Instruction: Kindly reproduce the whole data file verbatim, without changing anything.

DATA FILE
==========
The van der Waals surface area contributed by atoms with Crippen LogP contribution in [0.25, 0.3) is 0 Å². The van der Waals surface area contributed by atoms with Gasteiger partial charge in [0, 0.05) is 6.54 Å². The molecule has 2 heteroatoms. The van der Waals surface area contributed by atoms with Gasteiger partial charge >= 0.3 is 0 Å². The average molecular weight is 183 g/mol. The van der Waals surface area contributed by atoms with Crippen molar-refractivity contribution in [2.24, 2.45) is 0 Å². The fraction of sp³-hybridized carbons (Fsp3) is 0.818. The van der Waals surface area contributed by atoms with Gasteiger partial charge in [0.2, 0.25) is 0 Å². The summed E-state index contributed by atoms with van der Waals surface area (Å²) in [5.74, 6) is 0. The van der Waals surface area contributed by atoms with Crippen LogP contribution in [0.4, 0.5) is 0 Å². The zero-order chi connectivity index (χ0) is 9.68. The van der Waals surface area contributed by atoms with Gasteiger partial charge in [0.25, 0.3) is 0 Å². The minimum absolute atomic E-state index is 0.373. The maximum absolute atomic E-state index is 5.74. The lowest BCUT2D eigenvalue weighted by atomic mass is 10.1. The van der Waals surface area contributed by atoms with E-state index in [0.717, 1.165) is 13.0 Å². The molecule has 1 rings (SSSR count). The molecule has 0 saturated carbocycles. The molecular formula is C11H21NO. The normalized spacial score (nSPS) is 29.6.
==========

The van der Waals surface area contributed by atoms with Crippen LogP contribution in [0.25, 0.3) is 0 Å². The van der Waals surface area contributed by atoms with Gasteiger partial charge in [0, 0.05) is 6.54 Å². The molecule has 2 heteroatoms. The van der Waals surface area contributed by atoms with Gasteiger partial charge >= 0.3 is 0 Å². The average molecular weight is 183 g/mol. The van der Waals surface area contributed by atoms with Crippen molar-refractivity contribution in [2.24, 2.45) is 0 Å². The fraction of sp³-hybridized carbons (Fsp3) is 0.818. The van der Waals surface area contributed by atoms with Gasteiger partial charge in [0.2, 0.25) is 0 Å². The summed E-state index contributed by atoms with van der Waals surface area (Å²) in [5.74, 6) is 0. The van der Waals surface area contributed by atoms with Crippen LogP contribution in [0.4, 0.5) is 0 Å². The zero-order chi connectivity index (χ0) is 9.68. The van der Waals surface area contributed by atoms with Gasteiger partial charge in [0.25, 0.3) is 0 Å². The minimum absolute atomic E-state index is 0.373. The maximum absolute atomic E-state index is 5.74. The lowest BCUT2D eigenvalue weighted by atomic mass is 10.1. The van der Waals surface area contributed by atoms with E-state index in [0.717, 1.165) is 13.0 Å². The molecule has 1 rings (SSSR count). The molecule has 0 saturated carbocycles. The molecular formula is C11H21NO. The normalized spacial score (nSPS) is 29.6.